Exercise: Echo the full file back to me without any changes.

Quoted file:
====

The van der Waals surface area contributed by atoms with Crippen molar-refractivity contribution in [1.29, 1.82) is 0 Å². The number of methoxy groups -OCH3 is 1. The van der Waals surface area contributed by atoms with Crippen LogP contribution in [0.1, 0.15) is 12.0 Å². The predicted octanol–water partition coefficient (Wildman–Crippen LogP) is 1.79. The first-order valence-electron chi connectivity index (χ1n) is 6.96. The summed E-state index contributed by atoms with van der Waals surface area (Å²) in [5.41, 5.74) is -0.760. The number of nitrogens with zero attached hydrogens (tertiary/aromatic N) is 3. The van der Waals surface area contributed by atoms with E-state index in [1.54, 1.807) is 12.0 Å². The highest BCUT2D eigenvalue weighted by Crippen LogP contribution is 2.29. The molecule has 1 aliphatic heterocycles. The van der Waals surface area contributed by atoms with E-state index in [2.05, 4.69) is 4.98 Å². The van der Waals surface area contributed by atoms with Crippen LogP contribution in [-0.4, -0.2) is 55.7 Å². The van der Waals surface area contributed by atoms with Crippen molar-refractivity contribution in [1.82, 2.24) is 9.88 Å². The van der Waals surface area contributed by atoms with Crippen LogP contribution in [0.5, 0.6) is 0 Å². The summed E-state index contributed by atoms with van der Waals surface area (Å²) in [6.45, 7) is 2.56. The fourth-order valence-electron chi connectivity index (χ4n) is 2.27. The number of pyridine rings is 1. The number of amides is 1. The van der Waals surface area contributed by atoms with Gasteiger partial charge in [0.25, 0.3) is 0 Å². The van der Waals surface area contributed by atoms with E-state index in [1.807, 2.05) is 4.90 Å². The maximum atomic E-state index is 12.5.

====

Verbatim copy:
The van der Waals surface area contributed by atoms with Crippen molar-refractivity contribution in [1.29, 1.82) is 0 Å². The number of methoxy groups -OCH3 is 1. The van der Waals surface area contributed by atoms with Crippen LogP contribution in [0.1, 0.15) is 12.0 Å². The predicted octanol–water partition coefficient (Wildman–Crippen LogP) is 1.79. The first-order valence-electron chi connectivity index (χ1n) is 6.96. The summed E-state index contributed by atoms with van der Waals surface area (Å²) in [5.41, 5.74) is -0.760. The number of nitrogens with zero attached hydrogens (tertiary/aromatic N) is 3. The van der Waals surface area contributed by atoms with E-state index in [1.54, 1.807) is 12.0 Å². The highest BCUT2D eigenvalue weighted by Crippen LogP contribution is 2.29. The molecule has 1 aliphatic heterocycles. The van der Waals surface area contributed by atoms with E-state index in [2.05, 4.69) is 4.98 Å². The van der Waals surface area contributed by atoms with Crippen LogP contribution in [-0.4, -0.2) is 55.7 Å². The van der Waals surface area contributed by atoms with Crippen molar-refractivity contribution in [1.82, 2.24) is 9.88 Å². The van der Waals surface area contributed by atoms with Crippen LogP contribution in [0.5, 0.6) is 0 Å². The summed E-state index contributed by atoms with van der Waals surface area (Å²) in [6.45, 7) is 2.56. The fourth-order valence-electron chi connectivity index (χ4n) is 2.27. The number of pyridine rings is 1. The number of amides is 1. The van der Waals surface area contributed by atoms with Gasteiger partial charge in [0.25, 0.3) is 0 Å². The van der Waals surface area contributed by atoms with E-state index in [1.807, 2.05) is 4.90 Å². The maximum atomic E-state index is 12.5.